Here are four areas to be aware of:
1. Prepare to handle all paperwork on the web.
All the aspects of meeting planning that used to be done by mail can and will be transferred to the web. Given that this reality is happening faster than anyone could have supposed just a few years ago, speakers now need to have all their business materials web-ready. This means converting all your pre-speech materials (such as contracts, agreement forms, presentation questionnaires, survey forms, product-ordering information, room diagrams, and so on) into PDF format so that any form can be sent to a meeting planner quickly and easily in the form of an email attachment.
Fortunately, conversion to PDF format is a painless process once the proper software is installed. Adobe Systems is the leader in this area. You can gather all the information you need at www.adobe.com.
2. Prepare documents in dual formats.
Prepare all speech-related materials in dual format, both on a web site for downloading and as files that can be attached to emails. From now on, whatever you would prepare for an on-site audience needs to be recast for delivery over the Internet and for a net audience. If you already use Corel Presentations, PowerPoint, or other online slideshow software, you are ahead of the game. They readily lend themselves to usage over the Internet.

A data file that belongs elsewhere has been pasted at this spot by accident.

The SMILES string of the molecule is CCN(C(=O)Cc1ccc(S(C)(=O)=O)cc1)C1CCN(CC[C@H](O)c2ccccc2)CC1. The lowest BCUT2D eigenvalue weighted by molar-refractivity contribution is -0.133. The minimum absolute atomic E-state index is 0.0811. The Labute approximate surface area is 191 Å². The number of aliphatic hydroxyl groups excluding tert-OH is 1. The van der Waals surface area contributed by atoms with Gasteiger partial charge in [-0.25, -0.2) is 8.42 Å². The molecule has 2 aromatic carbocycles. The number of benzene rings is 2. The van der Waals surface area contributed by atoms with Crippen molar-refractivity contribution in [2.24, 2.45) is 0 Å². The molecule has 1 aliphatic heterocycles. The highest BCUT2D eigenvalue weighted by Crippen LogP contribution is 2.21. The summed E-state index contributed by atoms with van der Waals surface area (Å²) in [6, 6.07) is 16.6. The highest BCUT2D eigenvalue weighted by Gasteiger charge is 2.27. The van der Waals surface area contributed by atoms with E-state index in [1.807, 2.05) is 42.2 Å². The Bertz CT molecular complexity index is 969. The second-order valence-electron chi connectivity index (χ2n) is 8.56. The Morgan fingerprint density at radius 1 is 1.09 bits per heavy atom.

Extend the process further by making sure your professional photos, handouts, or “participant materials” as I like to call them — charts, graphs, exhibits, article reprints, and other paraphernalia used in front of a live group — can be easily conveyed over the net.
3. Master long-distance techniques.
Become adept at long-distance learning techniques. Patricia Fripp and I belong to an organization of 40 business experts who share their expertise with clients via live programs over the Internet. Our program,uses interactive technology to deliver real-time professional training to corporations and organizations throughout the world. Corporations may sign up 1 to 1,000 people and view programs, either as initially scheduled, or as replays contained in the archives program file.
Learn how to do online presentations yourself. Even if speakers can someday appear as holograms before audiences (as in the “Holodeck” episode of Star Trek), the need for live, on-site speakers at conferences and conventions is not likely to dissipate. On-line presentations are going to become an ever-increasing share of the speaking, training, and consulting market. If you haven’t already gotten your feet wet in this 21st century technology, now is the time to get started. All speakers today will benefit from becoming aware and fluent in making online presentations.
4. Stimulate product sales.
Even if product sales already account for a fair amount of your revenues, an increasing share will be directly related to how you use the Internet and your website.
Staying in touch with past clients and audience members has never been easier. Many who didn’t initially buy your products can be approached again, now that you’ve established a relationship via the net. You can maintain contact through regular online zines, specific email communiqués (less desirable), broadcast announcements, and a variety of emerging techniques. The advocates you create as a result of your speaking engagements become prime candidates for generating repeat and enduring product sales. And, as much as you love speaking to groups, you probably also enjoy making money while you sleep.